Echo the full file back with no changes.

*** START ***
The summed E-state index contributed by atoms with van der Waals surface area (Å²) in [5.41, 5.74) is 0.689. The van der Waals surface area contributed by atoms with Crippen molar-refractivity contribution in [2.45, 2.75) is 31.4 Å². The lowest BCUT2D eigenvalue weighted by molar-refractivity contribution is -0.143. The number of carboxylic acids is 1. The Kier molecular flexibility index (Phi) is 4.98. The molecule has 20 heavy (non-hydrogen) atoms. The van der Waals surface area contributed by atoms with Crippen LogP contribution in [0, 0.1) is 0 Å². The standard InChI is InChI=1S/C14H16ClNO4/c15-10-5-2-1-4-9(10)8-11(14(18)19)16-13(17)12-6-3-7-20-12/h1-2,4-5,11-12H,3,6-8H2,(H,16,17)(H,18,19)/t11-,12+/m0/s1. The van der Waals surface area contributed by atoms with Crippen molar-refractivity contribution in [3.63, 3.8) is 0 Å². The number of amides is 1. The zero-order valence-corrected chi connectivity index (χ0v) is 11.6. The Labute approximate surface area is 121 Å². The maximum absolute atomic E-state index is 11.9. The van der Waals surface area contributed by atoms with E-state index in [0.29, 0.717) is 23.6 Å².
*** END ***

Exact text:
The summed E-state index contributed by atoms with van der Waals surface area (Å²) in [5.41, 5.74) is 0.689. The van der Waals surface area contributed by atoms with Crippen molar-refractivity contribution in [2.45, 2.75) is 31.4 Å². The lowest BCUT2D eigenvalue weighted by molar-refractivity contribution is -0.143. The number of carboxylic acids is 1. The Kier molecular flexibility index (Phi) is 4.98. The molecule has 20 heavy (non-hydrogen) atoms. The van der Waals surface area contributed by atoms with Crippen LogP contribution in [0, 0.1) is 0 Å². The standard InChI is InChI=1S/C14H16ClNO4/c15-10-5-2-1-4-9(10)8-11(14(18)19)16-13(17)12-6-3-7-20-12/h1-2,4-5,11-12H,3,6-8H2,(H,16,17)(H,18,19)/t11-,12+/m0/s1. The van der Waals surface area contributed by atoms with Crippen molar-refractivity contribution in [3.63, 3.8) is 0 Å². The number of amides is 1. The zero-order valence-corrected chi connectivity index (χ0v) is 11.6. The Labute approximate surface area is 121 Å². The maximum absolute atomic E-state index is 11.9. The van der Waals surface area contributed by atoms with E-state index in [0.29, 0.717) is 23.6 Å².